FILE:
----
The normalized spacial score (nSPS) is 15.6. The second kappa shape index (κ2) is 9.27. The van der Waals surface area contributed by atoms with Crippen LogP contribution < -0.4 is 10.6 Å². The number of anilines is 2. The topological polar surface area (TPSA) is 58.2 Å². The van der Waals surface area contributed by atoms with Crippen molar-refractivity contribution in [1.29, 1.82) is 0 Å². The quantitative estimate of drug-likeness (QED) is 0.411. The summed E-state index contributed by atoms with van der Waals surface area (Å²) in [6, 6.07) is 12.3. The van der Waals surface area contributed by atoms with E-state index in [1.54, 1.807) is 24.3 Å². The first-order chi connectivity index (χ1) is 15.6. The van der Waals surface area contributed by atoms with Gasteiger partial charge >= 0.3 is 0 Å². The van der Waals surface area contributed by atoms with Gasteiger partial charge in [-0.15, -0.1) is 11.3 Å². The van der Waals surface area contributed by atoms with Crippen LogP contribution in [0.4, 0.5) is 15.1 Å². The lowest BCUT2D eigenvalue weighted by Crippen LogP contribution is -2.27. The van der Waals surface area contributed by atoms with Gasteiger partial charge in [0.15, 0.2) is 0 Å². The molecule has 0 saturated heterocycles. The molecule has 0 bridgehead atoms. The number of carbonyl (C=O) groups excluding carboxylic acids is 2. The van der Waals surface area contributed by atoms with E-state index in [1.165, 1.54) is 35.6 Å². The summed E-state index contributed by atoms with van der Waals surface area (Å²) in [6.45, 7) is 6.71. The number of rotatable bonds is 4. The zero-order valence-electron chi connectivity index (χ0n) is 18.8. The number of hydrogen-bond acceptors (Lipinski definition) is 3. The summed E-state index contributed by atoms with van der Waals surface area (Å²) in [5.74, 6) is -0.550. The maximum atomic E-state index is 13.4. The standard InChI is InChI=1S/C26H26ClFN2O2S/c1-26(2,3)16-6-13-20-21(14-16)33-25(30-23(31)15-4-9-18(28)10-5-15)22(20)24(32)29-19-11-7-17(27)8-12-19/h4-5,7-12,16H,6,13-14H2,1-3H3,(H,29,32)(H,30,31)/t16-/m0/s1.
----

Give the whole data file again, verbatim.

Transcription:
The normalized spacial score (nSPS) is 15.6. The second kappa shape index (κ2) is 9.27. The van der Waals surface area contributed by atoms with Crippen LogP contribution < -0.4 is 10.6 Å². The number of anilines is 2. The topological polar surface area (TPSA) is 58.2 Å². The van der Waals surface area contributed by atoms with Crippen molar-refractivity contribution in [1.29, 1.82) is 0 Å². The quantitative estimate of drug-likeness (QED) is 0.411. The summed E-state index contributed by atoms with van der Waals surface area (Å²) in [6, 6.07) is 12.3. The van der Waals surface area contributed by atoms with E-state index in [1.54, 1.807) is 24.3 Å². The first-order chi connectivity index (χ1) is 15.6. The van der Waals surface area contributed by atoms with Gasteiger partial charge >= 0.3 is 0 Å². The van der Waals surface area contributed by atoms with Gasteiger partial charge in [-0.15, -0.1) is 11.3 Å². The van der Waals surface area contributed by atoms with Crippen LogP contribution in [0.4, 0.5) is 15.1 Å². The lowest BCUT2D eigenvalue weighted by Crippen LogP contribution is -2.27. The van der Waals surface area contributed by atoms with Gasteiger partial charge in [0.15, 0.2) is 0 Å². The molecule has 0 saturated heterocycles. The molecule has 0 bridgehead atoms. The number of carbonyl (C=O) groups excluding carboxylic acids is 2. The van der Waals surface area contributed by atoms with E-state index in [1.165, 1.54) is 35.6 Å². The summed E-state index contributed by atoms with van der Waals surface area (Å²) in [6.45, 7) is 6.71. The number of rotatable bonds is 4. The zero-order valence-electron chi connectivity index (χ0n) is 18.8. The number of hydrogen-bond acceptors (Lipinski definition) is 3. The summed E-state index contributed by atoms with van der Waals surface area (Å²) in [5.74, 6) is -0.550. The maximum atomic E-state index is 13.4. The standard InChI is InChI=1S/C26H26ClFN2O2S/c1-26(2,3)16-6-13-20-21(14-16)33-25(30-23(31)15-4-9-18(28)10-5-15)22(20)24(32)29-19-11-7-17(27)8-12-19/h4-5,7-12,16H,6,13-14H2,1-3H3,(H,29,32)(H,30,31)/t16-/m0/s1.